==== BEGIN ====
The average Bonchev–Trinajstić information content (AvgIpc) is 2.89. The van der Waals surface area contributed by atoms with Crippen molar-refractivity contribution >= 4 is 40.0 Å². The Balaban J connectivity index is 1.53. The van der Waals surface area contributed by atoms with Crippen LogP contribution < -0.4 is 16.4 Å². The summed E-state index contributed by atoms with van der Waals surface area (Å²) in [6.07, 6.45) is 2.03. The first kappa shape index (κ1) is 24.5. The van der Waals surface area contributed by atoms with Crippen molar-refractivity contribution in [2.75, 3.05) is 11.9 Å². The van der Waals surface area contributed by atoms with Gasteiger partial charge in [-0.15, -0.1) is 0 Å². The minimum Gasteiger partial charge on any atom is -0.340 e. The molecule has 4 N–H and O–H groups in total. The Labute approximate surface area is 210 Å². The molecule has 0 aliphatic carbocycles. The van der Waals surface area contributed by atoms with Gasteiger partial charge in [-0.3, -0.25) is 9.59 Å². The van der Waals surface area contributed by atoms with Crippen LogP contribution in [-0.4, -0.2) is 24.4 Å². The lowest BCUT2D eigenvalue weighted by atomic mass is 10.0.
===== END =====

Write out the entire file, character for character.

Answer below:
The average Bonchev–Trinajstić information content (AvgIpc) is 2.89. The van der Waals surface area contributed by atoms with Crippen molar-refractivity contribution >= 4 is 40.0 Å². The Balaban J connectivity index is 1.53. The van der Waals surface area contributed by atoms with Crippen LogP contribution < -0.4 is 16.4 Å². The summed E-state index contributed by atoms with van der Waals surface area (Å²) in [6.07, 6.45) is 2.03. The first kappa shape index (κ1) is 24.5. The van der Waals surface area contributed by atoms with Crippen molar-refractivity contribution in [2.75, 3.05) is 11.9 Å². The van der Waals surface area contributed by atoms with Gasteiger partial charge in [-0.15, -0.1) is 0 Å². The minimum Gasteiger partial charge on any atom is -0.340 e. The molecule has 4 N–H and O–H groups in total. The Labute approximate surface area is 210 Å². The molecule has 0 aliphatic carbocycles. The van der Waals surface area contributed by atoms with Gasteiger partial charge in [-0.3, -0.25) is 9.59 Å². The van der Waals surface area contributed by atoms with Crippen LogP contribution in [-0.4, -0.2) is 24.4 Å². The lowest BCUT2D eigenvalue weighted by atomic mass is 10.0.